Then Chain came upon Fleming's paper about penicillin while studying lysozyme in England. A culture of Fleming's Pénicillium strain was obtained in 1939 and he began serious work a year later with Flory. Impure penicillin was first injected into mice infected with group A streptococci. All treated animals survived, but all untreated animals died. After further purification, the first clinical trial was conducted in 1941 on an Oxford policeman dying of staphylococcal osteomyelitis and septicemia that followed a prick from a rose thorn. Chain and Flory had only enough penicillin, including that extracted from the patient's urine, to complete 5 days of treatment. Although the policeman eventually died, penicillin temporarily arrested the infection.

Development was then moved to the United States because of the war, and by 1943 enough penicillin was being produced for the allied forces. A search for organisms that made other antibiotics quickly ensued and streptomycin was obtained from Streptomyces griseus in 1944. The discovery of the tetracydines, chloramphenicol, and the remaining classes followed. Since then we have modified side chains and used other chemical methods to tweak antibiotics. However, these agents were originally derived from products that one organism made to gain an advantage over another and this limits the number of classes (including those too toxic for use) to whatever exists in nature. Thus, the rate of identification of new classes has progressively slowed during the past 50 years. There may not be many (or any) more waiting to be discovered. Of course, some gains are still expected through modifying those we have and through synthesizing new antibacterials.

THE HISTORY OF ANTIBIOTIC RESISTANCE: WHAT ARE WE UP AGAINST?

Resistance to penicillin was noted soon after its release for general use following the war. The same then happened for streptomycin. For a time we stayed ahead by discovering new antibiotics. But: "The pattern of discovery, exuberant use, and predictable obsolescence has been repeated after the introduction of each new antimicrobial drug."2 Why has this happened? First, resistance to antibiotics and the methods organisms use to get resistance genes from other bacteria (see the article by James in this issue) evolved to some degree before we used antibiotics. This gave pathogens a head start in developing ways to avoid our treatments. For example, in 1968 Gardner et al. studied resistance (R) factors in stools of people living on the remote Solomon Islands, virtually untouched by man-made antibiotics.3 They found R factors to streptomycin and tetracycline that could be incorporated into Escherichia coli by conjugation. Other studies have found R factors for ampicillin and several aminoglycosides from bacteria isolated before we had these antibiotics.3 It is only logical that if some organisms evolved antibiotics to fight others, these others would evolve mechanisms to protect themselves, even before we used antibiotics.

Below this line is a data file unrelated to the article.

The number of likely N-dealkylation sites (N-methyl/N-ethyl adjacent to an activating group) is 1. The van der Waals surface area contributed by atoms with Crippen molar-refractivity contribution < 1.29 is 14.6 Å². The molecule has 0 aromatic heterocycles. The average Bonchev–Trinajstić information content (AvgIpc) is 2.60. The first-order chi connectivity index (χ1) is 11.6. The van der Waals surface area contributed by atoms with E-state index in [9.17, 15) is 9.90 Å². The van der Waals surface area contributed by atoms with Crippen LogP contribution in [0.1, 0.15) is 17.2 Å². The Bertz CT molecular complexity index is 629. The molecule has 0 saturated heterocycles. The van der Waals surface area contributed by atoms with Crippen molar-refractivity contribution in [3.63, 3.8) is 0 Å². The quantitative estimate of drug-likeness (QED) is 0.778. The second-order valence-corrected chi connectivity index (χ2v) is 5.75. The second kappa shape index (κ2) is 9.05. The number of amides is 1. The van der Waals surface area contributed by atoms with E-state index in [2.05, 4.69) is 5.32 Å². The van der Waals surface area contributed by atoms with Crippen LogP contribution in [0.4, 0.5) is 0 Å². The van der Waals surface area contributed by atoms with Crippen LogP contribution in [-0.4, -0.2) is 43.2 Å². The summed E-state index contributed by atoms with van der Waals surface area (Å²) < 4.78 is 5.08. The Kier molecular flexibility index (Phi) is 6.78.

Recent work on colicins, nontherapeutic antibiotics that E. coli produce to kill closely related organisms, provides a model for these offensive and defensive moves. When a new strain begins competing with an older E. coli intestinal resident, both may release colicins. Each has evolved a protective mechanism against its own colicin, so the battle ensues. When one organism evolves a protective defense against the other's antibiotic, it quickly takes over and those with resistance to many colicins become "super-killers." So, there are genes that make the antibiotic and genes that defend against the antibiotics of others. This has helped explain a previous puzzle - why do strains of E. coli differ by 5% of their DNA? This is much more diversity than usual within a species. Individual humans differ by only .05% and humans and chimpanzees differ by only 1% to 2%. The explanation came when the diverse DNA was discovered to be centered on the resistance genes, at the end of the colicin-producing genes. The high diversity apparently evolved to facilitate this resistance.4

Our use of antibiotics has accelerated this resistance tremendously by increasing the selective pressure for pathogens to evolve ways to protect themselves. We help the enemy develop its defenses when we overuse antibiotics, and this issue is primarily about prolonging the years that individual antibiotics are effective by judicious use. But there are other ways we help the enemy.5 Our hospitals, critical care units, and nursing homes are a manmade Garden of Eden for the evolution of bacterial resistance. There we bring weakened hosts with iatrogenic portals for bacterial access together with our latest antibiotics and the most virulent and resistant organisms. What a deal - for the bacteria. Developing countries also breed resistance because of high infection rates and the unrestricted use of low-cost antibiotics. We sabotage ourselves even further by using huge amounts of antibiotics in farm animals.

WHAT CAN WE DO?

The actions that need to be taken are obvious, but doing these is difficult. It is clear that reducing the use of an antibiotic, through hospital or national policies, to meet a resistance problem is generally followed by an increase in sensitivity to that product. There are encouraging signs that this trend is beginning.

REFERENCES

1. Riley HD. The story of penicillin. Oklahoma State Medical Association Journal. 1972;65:107-119.

2. Kunin CM. Resistance to antimicrobial drugs: a worldwide calamity. Ann Intern Mea. 1993;118:557-560.

3. Gardner P, Smith DH, Beer H, Moellering RC Ir. Recovery of resistance (R) factors from a drug-free community. Lancet. 1969;2:774-776.

4. Morell V. Bacteria diversify through warfare. Science. 1997;278:575.

5. Williams RJ, Heymann DL. Containment of antibiotic resistance. Science. I998;279: 1153-1155.

10.3928/0090-4481-19990701-06